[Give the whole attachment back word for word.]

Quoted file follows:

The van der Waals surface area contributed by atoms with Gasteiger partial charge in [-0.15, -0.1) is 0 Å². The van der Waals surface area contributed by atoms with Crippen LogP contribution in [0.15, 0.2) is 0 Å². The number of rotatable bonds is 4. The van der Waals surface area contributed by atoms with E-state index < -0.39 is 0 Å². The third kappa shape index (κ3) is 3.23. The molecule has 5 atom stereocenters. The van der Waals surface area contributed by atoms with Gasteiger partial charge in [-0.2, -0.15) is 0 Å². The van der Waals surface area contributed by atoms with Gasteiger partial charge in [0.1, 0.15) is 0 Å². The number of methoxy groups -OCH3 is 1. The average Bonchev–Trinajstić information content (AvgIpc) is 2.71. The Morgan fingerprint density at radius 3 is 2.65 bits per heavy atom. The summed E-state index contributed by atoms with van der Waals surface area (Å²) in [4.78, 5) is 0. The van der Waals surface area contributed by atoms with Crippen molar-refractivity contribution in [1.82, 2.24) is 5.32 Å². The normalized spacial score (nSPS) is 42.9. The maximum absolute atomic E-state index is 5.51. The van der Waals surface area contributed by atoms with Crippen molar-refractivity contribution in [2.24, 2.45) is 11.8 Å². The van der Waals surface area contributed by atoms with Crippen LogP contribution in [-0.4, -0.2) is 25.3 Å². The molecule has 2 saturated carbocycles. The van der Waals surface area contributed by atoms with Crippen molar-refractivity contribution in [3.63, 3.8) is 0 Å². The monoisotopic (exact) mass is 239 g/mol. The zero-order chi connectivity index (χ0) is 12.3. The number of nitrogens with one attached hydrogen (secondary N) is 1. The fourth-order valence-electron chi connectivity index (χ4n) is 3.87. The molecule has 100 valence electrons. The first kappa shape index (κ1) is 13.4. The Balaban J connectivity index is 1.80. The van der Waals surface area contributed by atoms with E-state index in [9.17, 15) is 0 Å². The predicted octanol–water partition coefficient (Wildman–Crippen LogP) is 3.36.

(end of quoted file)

The van der Waals surface area contributed by atoms with Gasteiger partial charge in [-0.15, -0.1) is 0 Å². The van der Waals surface area contributed by atoms with Crippen LogP contribution in [0.15, 0.2) is 0 Å². The number of rotatable bonds is 4. The van der Waals surface area contributed by atoms with E-state index < -0.39 is 0 Å². The third kappa shape index (κ3) is 3.23. The molecule has 5 atom stereocenters. The van der Waals surface area contributed by atoms with Gasteiger partial charge in [-0.2, -0.15) is 0 Å². The van der Waals surface area contributed by atoms with Gasteiger partial charge in [0.1, 0.15) is 0 Å². The number of methoxy groups -OCH3 is 1. The average Bonchev–Trinajstić information content (AvgIpc) is 2.71. The Morgan fingerprint density at radius 3 is 2.65 bits per heavy atom. The summed E-state index contributed by atoms with van der Waals surface area (Å²) in [4.78, 5) is 0. The van der Waals surface area contributed by atoms with Crippen molar-refractivity contribution in [1.82, 2.24) is 5.32 Å². The normalized spacial score (nSPS) is 42.9. The maximum absolute atomic E-state index is 5.51. The van der Waals surface area contributed by atoms with Crippen molar-refractivity contribution in [2.24, 2.45) is 11.8 Å². The van der Waals surface area contributed by atoms with Crippen LogP contribution in [-0.4, -0.2) is 25.3 Å². The molecule has 2 saturated carbocycles. The van der Waals surface area contributed by atoms with Crippen molar-refractivity contribution in [3.63, 3.8) is 0 Å². The monoisotopic (exact) mass is 239 g/mol. The zero-order chi connectivity index (χ0) is 12.3. The number of nitrogens with one attached hydrogen (secondary N) is 1. The fourth-order valence-electron chi connectivity index (χ4n) is 3.87. The molecule has 100 valence electrons. The first kappa shape index (κ1) is 13.4. The Balaban J connectivity index is 1.80. The van der Waals surface area contributed by atoms with E-state index in [9.17, 15) is 0 Å². The predicted octanol–water partition coefficient (Wildman–Crippen LogP) is 3.36.